In another Opinion citing general and law dictionaries, Justice Coney Barrett parses the verbiage in the statute and concludes that it, along with the Federal Arbitration Act (“FAA”), require a narrow application:

“So understood, ‘foreign tribunal’ and ‘international tribunal’ complement one another; the former is a tribunal imbued with governmental authority by one nation, and the latter is a tribunal imbued with governmental authority by multiple nations.[] Section 1782’s focus on governmental and intergovernmental tribunals is confirmed by both the statute’s history and a comparison to the Federal Arbitration Act (FAA), 9 U. S. C. §1 et seq. From the start, the statute has been about respecting foreign nations and the governmental and intergovernmental bodies they create.”

“Tension” with FAA

The Opinion also finds that a broader application of section 1872 would create a conflict with the FAA:

“Extending §1782 to include private bodies would also be in significant tension with the FAA, which governs domestic arbitration, because §1782 permits much broader discovery than the FAA allows…. [ed: see below for what we left out here]. Interpreting §1782 to reach private arbitration would therefore create a notable mismatch between foreign and domestic arbitration. And as the Seventh Circuit observed, ‘[i]t’s hard to conjure a rationale for giving parties to private foreign arbitrations such broad access to federal-court discovery assistance in the United States while precluding such discovery assistance for litigants in domestic arbitrations’” (citations omitted; brackets in original).

Involvement of Foreign Government As Party Makes No Difference

That AlixPartners involved a foreign government (Lithuania) as a party made for a more difficult analysis, but in the end it didn’t matter; the focus is to be on the tribunal:

“None of this forecloses the possibility that sovereigns might imbue an ad hoc arbitration panel with official authority. Governmental and intergovernmental bodies may take many forms, and we do not attempt to prescribe how they should be structured. The point is only that a body does not possess governmental authority just because nations agree in a treaty to submit to arbitration before it. The relevant question is whether the nations intended that the ad hoc panel exercise governmental authority. And here, all indications are that they did not.”

The Bottom Line

“In sum, only a governmental or intergovernmental adjudicative body constitutes a ‘foreign or international tribunal’ under §1782. Such bodies are those that exercise governmental authority conferred by one nation or multiple nations. Neither the private commercial arbitral panel in the first case nor the ad hoc arbitration panel in the second case qualifies.”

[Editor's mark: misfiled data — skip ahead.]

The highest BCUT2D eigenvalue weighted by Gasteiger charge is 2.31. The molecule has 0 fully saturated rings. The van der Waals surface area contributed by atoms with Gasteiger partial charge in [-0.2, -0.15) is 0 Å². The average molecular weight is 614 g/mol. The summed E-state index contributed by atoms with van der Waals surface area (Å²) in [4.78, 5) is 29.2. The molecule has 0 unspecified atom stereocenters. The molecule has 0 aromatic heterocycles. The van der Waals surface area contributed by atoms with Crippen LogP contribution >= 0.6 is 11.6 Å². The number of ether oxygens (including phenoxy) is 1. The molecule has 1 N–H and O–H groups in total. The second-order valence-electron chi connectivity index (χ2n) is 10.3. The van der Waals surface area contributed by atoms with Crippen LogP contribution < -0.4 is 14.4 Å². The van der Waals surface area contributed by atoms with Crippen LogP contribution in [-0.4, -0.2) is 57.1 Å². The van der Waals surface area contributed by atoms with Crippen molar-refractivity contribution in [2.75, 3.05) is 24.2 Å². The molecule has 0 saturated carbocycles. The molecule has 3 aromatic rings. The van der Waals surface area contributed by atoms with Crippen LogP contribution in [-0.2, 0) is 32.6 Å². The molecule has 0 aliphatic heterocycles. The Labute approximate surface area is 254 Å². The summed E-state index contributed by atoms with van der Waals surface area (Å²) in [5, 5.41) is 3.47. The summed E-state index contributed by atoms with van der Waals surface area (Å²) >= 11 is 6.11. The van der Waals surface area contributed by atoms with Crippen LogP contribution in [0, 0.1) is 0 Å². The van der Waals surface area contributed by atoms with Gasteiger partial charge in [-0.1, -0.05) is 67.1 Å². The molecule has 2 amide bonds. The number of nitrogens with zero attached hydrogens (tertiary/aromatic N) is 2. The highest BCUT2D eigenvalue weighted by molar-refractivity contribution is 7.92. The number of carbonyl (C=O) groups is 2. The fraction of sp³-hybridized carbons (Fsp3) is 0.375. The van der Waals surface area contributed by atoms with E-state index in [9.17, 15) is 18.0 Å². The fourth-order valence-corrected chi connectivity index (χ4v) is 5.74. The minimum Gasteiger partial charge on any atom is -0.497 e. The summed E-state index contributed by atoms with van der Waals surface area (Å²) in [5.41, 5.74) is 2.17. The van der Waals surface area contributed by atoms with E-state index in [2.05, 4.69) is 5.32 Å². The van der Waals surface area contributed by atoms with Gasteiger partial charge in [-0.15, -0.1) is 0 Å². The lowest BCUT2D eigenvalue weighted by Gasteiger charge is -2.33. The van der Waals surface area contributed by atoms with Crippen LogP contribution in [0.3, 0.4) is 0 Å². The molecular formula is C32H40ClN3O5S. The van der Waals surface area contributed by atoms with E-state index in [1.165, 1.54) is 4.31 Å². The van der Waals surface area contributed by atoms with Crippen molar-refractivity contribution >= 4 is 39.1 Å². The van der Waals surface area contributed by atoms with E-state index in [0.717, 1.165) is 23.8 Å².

Did SCOTUS Just Limit Discovery Under the FAA?

Over the years there have been conflicting lower court holdings on discovery in general under the FAA and prehearing discovery as well. Seems to us the Court in dicta just resolved some open issues. In the “tension with FAA” quote above, Justice Coney Barrett states matter-of-factly:

“[T]he FAA permits only the arbitration panel to request discovery, see 9 U. S. C. §7, while district courts can entertain §1782 requests from foreign or international tribunals or any ‘interested person,’ 28 U. S. C. §1782(a). In addition, prearbitration discovery is off the table under the FAA but broadly available under §1782” (emphasis added).

Seems pretty clear to us.

No ”Arbitration Quartet” but Maybe a “No Arbitration Quartet”?

We had in past coverage wondered out loud if SCOTUS was setting up another “Steelworkers Trilogy” scenario, in which the Court six decades ago simultaneously decided three landmark arbitration cases involving the United Steelworkers. The three cases, United Steelworkers v. American Manufacturing Co., 363 U.S. 564 (1960); United Steelworkers v. Enterprise Wheel & Car Corp., 363 U.S. 593 (1960); and United Steelworkers v. Warrior & Gulf Navigation Co., 363 U.S. 574 (1960), were all heard the same week (April 27-28, 1960), and the decisions were all announced seriatim on the same day (June 20, 1960). “Is SCOTUS planning a redux with the ‘Arbitration Quartet?’”, we mused. We thought we had our answer with the decision in Morgan v. Sundance Inc., No. 21-328, in that there would not be a simultaneous release of four arbitration-centric decisions. But there might be a different meaning. As our readers know, the Supreme Court on May 23 decided Morgan, ruling unanimously that there is no prejudice requirement under the FAA for a court to find a waiver of arbitration rights. Then the Court on June 6 decided Southwest Airlines Co. v. Saxon, No. 21-309, ruling unanimously that that the FAA section 1 exemption of “workers engaged in foreign or interstate commerce” includes classes of workers who are part of the flow or stream of interstate commerce, and that there is no FAA requirement that these individuals actually cross state lines. Thus far, the decisions in Sundance, Southwest, and ZF Automotive have limited the reach of arbitration under the FAA. Left to be decided is Viking River Cruises, Inc. v. Moriana, No. 20-1573 (FAA preemption of California’s PAGA). Perhaps we will end up with four “no arbitration” rulings? It’s starting to look like it, but time will tell.

(ed: *For an excellent analysis of this decision, see Supreme Court Bars Discovery Assistance for Private Overseas Arbitration Panels Under U.S. Law and More on Section 1782: Why the U.S. Supreme Court Says the Law Doesn’t Permit Discovery Requests from International Arbitrations, both in the June 13 CPR Blog.)